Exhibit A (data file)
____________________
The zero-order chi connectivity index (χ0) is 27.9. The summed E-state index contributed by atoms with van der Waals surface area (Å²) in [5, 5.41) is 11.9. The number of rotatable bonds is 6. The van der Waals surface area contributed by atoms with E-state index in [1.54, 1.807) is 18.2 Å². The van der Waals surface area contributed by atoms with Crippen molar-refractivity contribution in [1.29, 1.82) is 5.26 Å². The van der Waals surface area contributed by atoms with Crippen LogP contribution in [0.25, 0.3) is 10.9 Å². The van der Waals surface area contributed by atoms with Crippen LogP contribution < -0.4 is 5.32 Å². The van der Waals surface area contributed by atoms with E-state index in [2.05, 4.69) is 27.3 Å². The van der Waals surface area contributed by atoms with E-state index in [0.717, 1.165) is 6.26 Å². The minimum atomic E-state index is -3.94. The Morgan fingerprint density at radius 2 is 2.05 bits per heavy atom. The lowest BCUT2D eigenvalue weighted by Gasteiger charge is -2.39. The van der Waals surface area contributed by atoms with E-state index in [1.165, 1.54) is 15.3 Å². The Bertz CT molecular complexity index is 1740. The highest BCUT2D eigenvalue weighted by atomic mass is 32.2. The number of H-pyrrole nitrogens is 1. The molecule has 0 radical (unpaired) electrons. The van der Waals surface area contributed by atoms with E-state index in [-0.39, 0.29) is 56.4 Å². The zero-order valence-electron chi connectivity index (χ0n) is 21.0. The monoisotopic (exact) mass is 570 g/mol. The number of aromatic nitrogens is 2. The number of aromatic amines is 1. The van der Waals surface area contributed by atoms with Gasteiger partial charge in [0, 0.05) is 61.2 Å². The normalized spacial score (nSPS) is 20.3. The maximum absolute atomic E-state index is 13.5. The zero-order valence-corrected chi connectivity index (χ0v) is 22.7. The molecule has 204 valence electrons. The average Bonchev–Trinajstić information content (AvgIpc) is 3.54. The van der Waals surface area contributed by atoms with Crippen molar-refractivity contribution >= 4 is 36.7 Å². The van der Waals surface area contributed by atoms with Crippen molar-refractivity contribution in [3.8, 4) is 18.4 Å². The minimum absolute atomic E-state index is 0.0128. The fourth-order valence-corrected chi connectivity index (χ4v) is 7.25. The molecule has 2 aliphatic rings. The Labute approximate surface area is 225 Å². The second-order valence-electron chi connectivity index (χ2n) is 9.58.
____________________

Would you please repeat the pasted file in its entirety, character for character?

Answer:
The zero-order chi connectivity index (χ0) is 27.9. The summed E-state index contributed by atoms with van der Waals surface area (Å²) in [5, 5.41) is 11.9. The number of rotatable bonds is 6. The van der Waals surface area contributed by atoms with E-state index in [1.54, 1.807) is 18.2 Å². The van der Waals surface area contributed by atoms with Crippen molar-refractivity contribution in [1.29, 1.82) is 5.26 Å². The van der Waals surface area contributed by atoms with Crippen LogP contribution in [0.25, 0.3) is 10.9 Å². The van der Waals surface area contributed by atoms with Crippen LogP contribution < -0.4 is 5.32 Å². The van der Waals surface area contributed by atoms with E-state index in [2.05, 4.69) is 27.3 Å². The van der Waals surface area contributed by atoms with E-state index in [0.717, 1.165) is 6.26 Å². The minimum atomic E-state index is -3.94. The Morgan fingerprint density at radius 2 is 2.05 bits per heavy atom. The lowest BCUT2D eigenvalue weighted by Gasteiger charge is -2.39. The van der Waals surface area contributed by atoms with E-state index in [1.165, 1.54) is 15.3 Å². The Bertz CT molecular complexity index is 1740. The highest BCUT2D eigenvalue weighted by atomic mass is 32.2. The number of H-pyrrole nitrogens is 1. The molecule has 0 radical (unpaired) electrons. The van der Waals surface area contributed by atoms with E-state index in [-0.39, 0.29) is 56.4 Å². The zero-order valence-electron chi connectivity index (χ0n) is 21.0. The monoisotopic (exact) mass is 570 g/mol. The number of aromatic nitrogens is 2. The number of aromatic amines is 1. The van der Waals surface area contributed by atoms with Gasteiger partial charge in [0, 0.05) is 61.2 Å². The normalized spacial score (nSPS) is 20.3. The maximum absolute atomic E-state index is 13.5. The zero-order valence-corrected chi connectivity index (χ0v) is 22.7. The molecule has 204 valence electrons. The average Bonchev–Trinajstić information content (AvgIpc) is 3.54. The van der Waals surface area contributed by atoms with Crippen molar-refractivity contribution >= 4 is 36.7 Å². The van der Waals surface area contributed by atoms with Crippen molar-refractivity contribution in [3.8, 4) is 18.4 Å². The minimum absolute atomic E-state index is 0.0128. The fourth-order valence-corrected chi connectivity index (χ4v) is 7.25. The molecule has 2 aliphatic rings. The Labute approximate surface area is 225 Å². The second-order valence-electron chi connectivity index (χ2n) is 9.58.